Wind power blasts ahead in generation figures
Wind power production has soared in the last three months while fossil fuels have fallen, according to new figures from the government.
The Department for Energy and Climate Change (DECC) released figures for the past three months of 2011 last week.
New figures reveal rocketing production and availability of wind and hydro and to a lesser extend nuclear, due to weather changes and increased capacity.
Wind was up by 131.1%, an increase of a 1.6TWh, thanks, according to DECC, on higher wind speeds in May and June compared to the same period last year.
Hydro power was also a big winner as it increased by 96.8% (0.4TWh) due to the wet summer's increased rainfall.
Nuclear was also up 38.3% (or 4.8TWh) but this figure is skewed due to the fact Sizewell B was offline in the same period for 2010.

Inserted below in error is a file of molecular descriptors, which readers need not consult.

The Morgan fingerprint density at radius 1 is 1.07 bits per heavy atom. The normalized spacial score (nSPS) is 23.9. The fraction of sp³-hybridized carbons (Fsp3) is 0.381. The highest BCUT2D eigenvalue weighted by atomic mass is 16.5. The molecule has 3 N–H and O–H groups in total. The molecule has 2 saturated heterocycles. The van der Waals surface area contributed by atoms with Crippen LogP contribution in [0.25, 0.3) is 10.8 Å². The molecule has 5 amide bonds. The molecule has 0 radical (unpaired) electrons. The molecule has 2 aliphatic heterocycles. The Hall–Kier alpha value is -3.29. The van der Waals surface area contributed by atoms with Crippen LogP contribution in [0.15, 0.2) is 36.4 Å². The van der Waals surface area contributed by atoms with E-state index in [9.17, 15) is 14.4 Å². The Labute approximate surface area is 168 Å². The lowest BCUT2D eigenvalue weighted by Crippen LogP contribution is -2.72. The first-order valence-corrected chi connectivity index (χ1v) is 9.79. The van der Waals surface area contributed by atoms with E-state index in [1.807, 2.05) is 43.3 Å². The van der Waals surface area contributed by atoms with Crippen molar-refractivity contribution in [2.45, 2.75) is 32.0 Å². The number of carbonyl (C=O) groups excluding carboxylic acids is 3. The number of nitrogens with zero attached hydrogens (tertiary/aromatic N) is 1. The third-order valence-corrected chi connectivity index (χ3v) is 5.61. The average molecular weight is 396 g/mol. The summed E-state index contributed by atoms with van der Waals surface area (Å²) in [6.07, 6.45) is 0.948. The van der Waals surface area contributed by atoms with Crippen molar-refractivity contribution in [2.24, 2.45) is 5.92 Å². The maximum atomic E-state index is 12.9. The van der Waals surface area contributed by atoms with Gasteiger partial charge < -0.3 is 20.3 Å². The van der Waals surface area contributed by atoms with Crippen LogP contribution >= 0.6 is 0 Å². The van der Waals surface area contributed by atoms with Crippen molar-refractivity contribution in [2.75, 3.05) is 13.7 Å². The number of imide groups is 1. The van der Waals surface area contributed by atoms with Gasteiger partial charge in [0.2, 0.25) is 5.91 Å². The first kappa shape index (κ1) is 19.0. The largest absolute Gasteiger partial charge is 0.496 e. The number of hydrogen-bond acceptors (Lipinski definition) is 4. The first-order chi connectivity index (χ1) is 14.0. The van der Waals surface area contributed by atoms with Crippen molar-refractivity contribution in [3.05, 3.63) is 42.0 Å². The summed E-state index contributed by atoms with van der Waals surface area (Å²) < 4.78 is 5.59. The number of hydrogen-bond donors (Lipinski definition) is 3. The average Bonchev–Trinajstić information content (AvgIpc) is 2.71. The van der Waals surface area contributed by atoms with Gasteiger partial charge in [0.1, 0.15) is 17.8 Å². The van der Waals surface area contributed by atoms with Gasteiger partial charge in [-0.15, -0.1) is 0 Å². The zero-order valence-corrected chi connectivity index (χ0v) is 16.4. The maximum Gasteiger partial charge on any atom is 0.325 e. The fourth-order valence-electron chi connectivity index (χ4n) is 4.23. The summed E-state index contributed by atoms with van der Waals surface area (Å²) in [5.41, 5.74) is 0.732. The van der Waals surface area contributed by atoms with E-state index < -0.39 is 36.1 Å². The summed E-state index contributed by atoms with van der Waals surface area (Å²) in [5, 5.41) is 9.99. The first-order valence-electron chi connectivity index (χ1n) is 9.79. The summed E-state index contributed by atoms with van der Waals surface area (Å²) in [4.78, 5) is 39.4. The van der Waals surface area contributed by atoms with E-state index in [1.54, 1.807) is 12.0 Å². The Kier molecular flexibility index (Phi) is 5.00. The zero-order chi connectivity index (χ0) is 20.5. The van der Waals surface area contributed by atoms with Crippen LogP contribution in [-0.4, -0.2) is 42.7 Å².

Falls were also revealed in gas, of 21.1%, which DECC say reflect 'higher prices' as consumers made sure they rationed their use.
Renewable energy trade association RenewableUK welcomed the figures, director of economics and markets, Dr Gordon Edge, saying the UK needed to take advantage of its wind resources.
He said: "While the amount of power generated by wind turbines is of course dependent on the strength of the wind at any given time, these figures help to demonstrate the increasing importance of wind generation as part of our electricity supply.
"In the face of both rising fossil fuel prices and climate change, it's clear that cutting the amount of gas and coal we burn to make electricity is crucial. Britain is the windiest country in Europe, and our fantastic wind resource is already playing a significant part in achieving this goal."